India’s Supreme Court agreed April 3 to consider a curative petition challenging its ruling that effectively recriminalized gay sex, NDTV reports.
The court, which had previously dismissed government and human rights activists’ petitions seeking to have its decison reviewed, said in its Dec 11 ruling that only the country’s parliament could change the colonial-era law, widely known as Section 377, that prohibits “carnal intercourse against the order of nature.”
An outpouring of anger and criticism followed the ruling, which set aside a 2009 Delhi high court decision that struck down Section 377, with many in India and abroad characterizing it as a significant setback for human rights in the country.
In the latest challenge, petitioners, including the Naz Foundation, state, “This Court has incorrectly held that a minuscule fraction of population cannot claim fundamental rights, thereby rendering the Part III of the Constitution meaningless for all individuals and minority communities in India. This finding has caused immense public injury and if not rectified, would have dangerous implications on the enforcement of fundamental rights of citizens. The judgment reflects an issue of bias against the Lesbian Gay Bisexual & Transgender (LGBT) persons.”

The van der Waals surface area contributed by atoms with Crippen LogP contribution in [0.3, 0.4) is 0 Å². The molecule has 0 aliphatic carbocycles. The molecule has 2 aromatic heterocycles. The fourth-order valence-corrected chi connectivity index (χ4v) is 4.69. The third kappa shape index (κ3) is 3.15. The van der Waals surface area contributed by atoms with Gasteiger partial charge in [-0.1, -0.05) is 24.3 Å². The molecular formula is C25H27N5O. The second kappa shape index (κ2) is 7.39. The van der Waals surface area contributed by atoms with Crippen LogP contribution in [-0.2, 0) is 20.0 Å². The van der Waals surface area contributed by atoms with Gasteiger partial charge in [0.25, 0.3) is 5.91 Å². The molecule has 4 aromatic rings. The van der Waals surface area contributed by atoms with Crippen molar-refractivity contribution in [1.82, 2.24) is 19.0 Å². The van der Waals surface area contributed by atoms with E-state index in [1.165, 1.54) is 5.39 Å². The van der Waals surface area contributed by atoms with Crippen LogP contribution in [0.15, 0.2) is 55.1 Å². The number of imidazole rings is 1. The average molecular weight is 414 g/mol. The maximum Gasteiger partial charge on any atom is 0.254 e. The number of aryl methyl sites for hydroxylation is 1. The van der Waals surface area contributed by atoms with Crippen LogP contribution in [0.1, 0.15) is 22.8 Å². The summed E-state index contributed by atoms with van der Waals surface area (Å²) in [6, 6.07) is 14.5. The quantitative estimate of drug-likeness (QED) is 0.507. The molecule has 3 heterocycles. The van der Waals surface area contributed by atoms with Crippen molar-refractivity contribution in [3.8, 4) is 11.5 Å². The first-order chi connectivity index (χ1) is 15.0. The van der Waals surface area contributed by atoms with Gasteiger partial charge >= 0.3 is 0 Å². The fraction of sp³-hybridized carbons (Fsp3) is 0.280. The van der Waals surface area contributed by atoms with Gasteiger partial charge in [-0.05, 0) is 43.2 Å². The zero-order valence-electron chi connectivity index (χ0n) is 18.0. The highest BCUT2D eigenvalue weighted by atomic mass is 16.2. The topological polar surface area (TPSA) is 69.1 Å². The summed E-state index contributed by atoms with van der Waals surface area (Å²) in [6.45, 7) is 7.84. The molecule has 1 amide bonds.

Gay rights activists argue that in the four-year period after the Delhi court’s decision, thousands of people became open about their sexuality. They maintain that the Supreme Court’s decision to subsequently uphold Section 377 opens them up to prosecution “on account of the association between homosexuality and penile-anal/penile-oral sexual acts.”
Legal advocates for the petitioners want the Supreme Court to grant a request for an open court hearing of the case.
In its 2009 ruling, the Delhi court said that Section 377, “insofar as it criminalises consensual sexual acts of adults in private, is violative of Articles 21, 14 and 15 of the Constitution,” specifically, the right to personal liberty, equality before the law and protection against discrimination based on religion, race, caste, sex or place of birth, respectively. “We hold that sexual orientation is a ground analogous to sex, and that discrimination on sexual orientation is not permitted under Article 15,” the judgment states.